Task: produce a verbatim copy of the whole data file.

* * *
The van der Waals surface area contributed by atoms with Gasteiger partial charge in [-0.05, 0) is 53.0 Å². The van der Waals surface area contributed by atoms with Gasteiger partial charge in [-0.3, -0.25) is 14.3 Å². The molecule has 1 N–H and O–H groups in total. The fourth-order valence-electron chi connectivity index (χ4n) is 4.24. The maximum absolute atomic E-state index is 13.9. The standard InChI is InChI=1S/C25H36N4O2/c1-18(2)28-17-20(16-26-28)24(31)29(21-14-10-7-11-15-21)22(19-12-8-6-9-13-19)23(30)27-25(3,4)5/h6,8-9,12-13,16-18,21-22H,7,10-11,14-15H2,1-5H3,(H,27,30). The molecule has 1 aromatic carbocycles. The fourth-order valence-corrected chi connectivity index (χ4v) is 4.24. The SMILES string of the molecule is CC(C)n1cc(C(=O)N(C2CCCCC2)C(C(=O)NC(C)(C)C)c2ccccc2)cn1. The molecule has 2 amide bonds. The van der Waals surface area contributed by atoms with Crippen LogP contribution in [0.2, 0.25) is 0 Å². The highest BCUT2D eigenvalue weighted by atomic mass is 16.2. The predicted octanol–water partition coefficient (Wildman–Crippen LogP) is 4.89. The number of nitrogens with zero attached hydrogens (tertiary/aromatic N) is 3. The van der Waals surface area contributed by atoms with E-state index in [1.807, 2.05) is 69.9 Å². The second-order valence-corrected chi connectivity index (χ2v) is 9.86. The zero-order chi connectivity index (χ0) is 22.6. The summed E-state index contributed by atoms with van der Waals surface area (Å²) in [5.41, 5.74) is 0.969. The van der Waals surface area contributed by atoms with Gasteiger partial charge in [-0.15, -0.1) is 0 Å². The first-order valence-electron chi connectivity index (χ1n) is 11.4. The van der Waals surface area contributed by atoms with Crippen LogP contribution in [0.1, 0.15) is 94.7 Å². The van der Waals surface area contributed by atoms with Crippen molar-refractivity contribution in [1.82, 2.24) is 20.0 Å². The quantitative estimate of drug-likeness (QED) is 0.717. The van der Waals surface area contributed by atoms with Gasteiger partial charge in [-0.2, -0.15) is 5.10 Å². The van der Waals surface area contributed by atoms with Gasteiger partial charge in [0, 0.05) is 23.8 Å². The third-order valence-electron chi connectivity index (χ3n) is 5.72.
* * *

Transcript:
The van der Waals surface area contributed by atoms with Gasteiger partial charge in [-0.05, 0) is 53.0 Å². The van der Waals surface area contributed by atoms with Gasteiger partial charge in [-0.3, -0.25) is 14.3 Å². The molecule has 1 N–H and O–H groups in total. The fourth-order valence-electron chi connectivity index (χ4n) is 4.24. The maximum absolute atomic E-state index is 13.9. The standard InChI is InChI=1S/C25H36N4O2/c1-18(2)28-17-20(16-26-28)24(31)29(21-14-10-7-11-15-21)22(19-12-8-6-9-13-19)23(30)27-25(3,4)5/h6,8-9,12-13,16-18,21-22H,7,10-11,14-15H2,1-5H3,(H,27,30). The molecule has 1 aromatic carbocycles. The fourth-order valence-corrected chi connectivity index (χ4v) is 4.24. The SMILES string of the molecule is CC(C)n1cc(C(=O)N(C2CCCCC2)C(C(=O)NC(C)(C)C)c2ccccc2)cn1. The molecule has 2 amide bonds. The van der Waals surface area contributed by atoms with Crippen LogP contribution in [0.2, 0.25) is 0 Å². The highest BCUT2D eigenvalue weighted by atomic mass is 16.2. The predicted octanol–water partition coefficient (Wildman–Crippen LogP) is 4.89. The number of nitrogens with zero attached hydrogens (tertiary/aromatic N) is 3. The van der Waals surface area contributed by atoms with E-state index in [1.807, 2.05) is 69.9 Å². The second-order valence-corrected chi connectivity index (χ2v) is 9.86. The zero-order chi connectivity index (χ0) is 22.6. The summed E-state index contributed by atoms with van der Waals surface area (Å²) in [5.41, 5.74) is 0.969. The van der Waals surface area contributed by atoms with Gasteiger partial charge in [-0.15, -0.1) is 0 Å². The first-order valence-electron chi connectivity index (χ1n) is 11.4. The van der Waals surface area contributed by atoms with Crippen LogP contribution in [0.1, 0.15) is 94.7 Å². The van der Waals surface area contributed by atoms with Crippen molar-refractivity contribution in [1.82, 2.24) is 20.0 Å². The quantitative estimate of drug-likeness (QED) is 0.717. The van der Waals surface area contributed by atoms with Gasteiger partial charge in [-0.2, -0.15) is 5.10 Å². The van der Waals surface area contributed by atoms with Gasteiger partial charge in [0, 0.05) is 23.8 Å². The third-order valence-electron chi connectivity index (χ3n) is 5.72.